When Judge Patrick Durcan launched the biography of his grandfather in Castlebar last night, it rolled back the years to when the iconic Durcan’s business premises dominated the Main Street landscape for almost a century.
The premises, founded by Thomas Durcan in 1893, was located on the block where the Leo Doherty Menswear now stands, and its yards and workshops and stores ran back almost to the town river, the area now a public car park. And it sold everything from a needle to an anchor.
But it was its role as an undertakers that provided this writer with his earliest memory of the business. It was the early 1950s, and I was one of the 50-plus pupils in the middle class of the boys’ school. Among our classmates was Mickey, who lived just outside the town, but whose dislike of school was such that he occasionally resorted to a day’s mitching.
Mickey’s search for a hiding place had led him to the workshops at the end of Durcan’s yard where, up in the loft, he was safe from discovery. He was rarely disturbed, but whenever a workman would come up the wooden stairs in search of timber or tools, the truant would resort to Plan B. The fearless Mickey would simply lift the lid of the nearest coffin and climb inside, there to wait for things to quieten down again. It was a ruse that evoked both horror and admiration, in equal measure, from the rest of us, who were highly impressed by the daring of our intrepid classmate.
All went well until the morning that Mickey, vaguely aware of the sound of the hearse’s engine being warmed up in the yard below, heard the sound of two pairs of footsteps climbing the wooden stairs toward his eyrie. As ever, Mickey calmly slipped into the nearest empty coffin, and lowered the lid.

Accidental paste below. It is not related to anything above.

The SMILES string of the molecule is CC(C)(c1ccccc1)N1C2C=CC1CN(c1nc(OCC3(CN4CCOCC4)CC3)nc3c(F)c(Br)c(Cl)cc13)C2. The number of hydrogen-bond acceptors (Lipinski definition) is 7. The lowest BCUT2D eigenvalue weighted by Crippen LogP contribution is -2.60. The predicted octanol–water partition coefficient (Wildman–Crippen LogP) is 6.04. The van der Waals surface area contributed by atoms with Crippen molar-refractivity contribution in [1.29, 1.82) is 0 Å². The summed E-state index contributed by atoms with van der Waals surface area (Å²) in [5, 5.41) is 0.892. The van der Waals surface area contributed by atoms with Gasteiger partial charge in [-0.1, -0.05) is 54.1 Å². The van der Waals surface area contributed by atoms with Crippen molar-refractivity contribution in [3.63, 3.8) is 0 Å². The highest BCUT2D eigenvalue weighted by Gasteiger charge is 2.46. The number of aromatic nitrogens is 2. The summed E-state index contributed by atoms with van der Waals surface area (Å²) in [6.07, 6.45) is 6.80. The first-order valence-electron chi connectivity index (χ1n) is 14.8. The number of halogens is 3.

This time, however, the footsteps came to a halt beside where he lay. Then came the muffled sound of a voice, “I think this is the one they picked.” And then Mickey realised that his place of shelter was being eased out of its shelf, and he was being transported along the wooden gangway. To his horror, he felt himself being tilted as the coffin was eased down the stairs and then levelled again for placement into the waiting hearse.
There was nothing for it but to come clean. Slowly, the lid was seen to lift up and a small, curly head rose from the inside. The ad hoc pallbearers, hardy men as they were, took fright; commotion and panic ensued. Shop staff, customers and passersby recoiled in terror. Mickey looked bewildered, until the hue and cry subsided and he was pulled inside to offer his explanation to a stern Mr Durcan.
In no time, word of the incident had spread rapidly through the town, and the story lost nothing in the retelling. There had been a miracle in Durcan’s yard, some said. A boy had risen from the dead. It was an angel that had appeared from heaven, our neighbour, Mrs Sheridan, earnestly told my mother.
By then, the ‘angel’ had been frogmarched back to school to face the wrath of Brother Leo. The rest of us, giddy with excitement, watched on with pious expression as the incident reached its inevitable end.
After some time, things settled back to normal. Mickey more or less gave up on the mitching after that. There was one legacy, though. When the teacher would call the roll, to amuse himself and us, he would call the name, Lazarus Mac Giolla Phadraic, and, whatever the sympathy of Mickey, when he answered ‘Anseo’, we would dutifully laugh in response.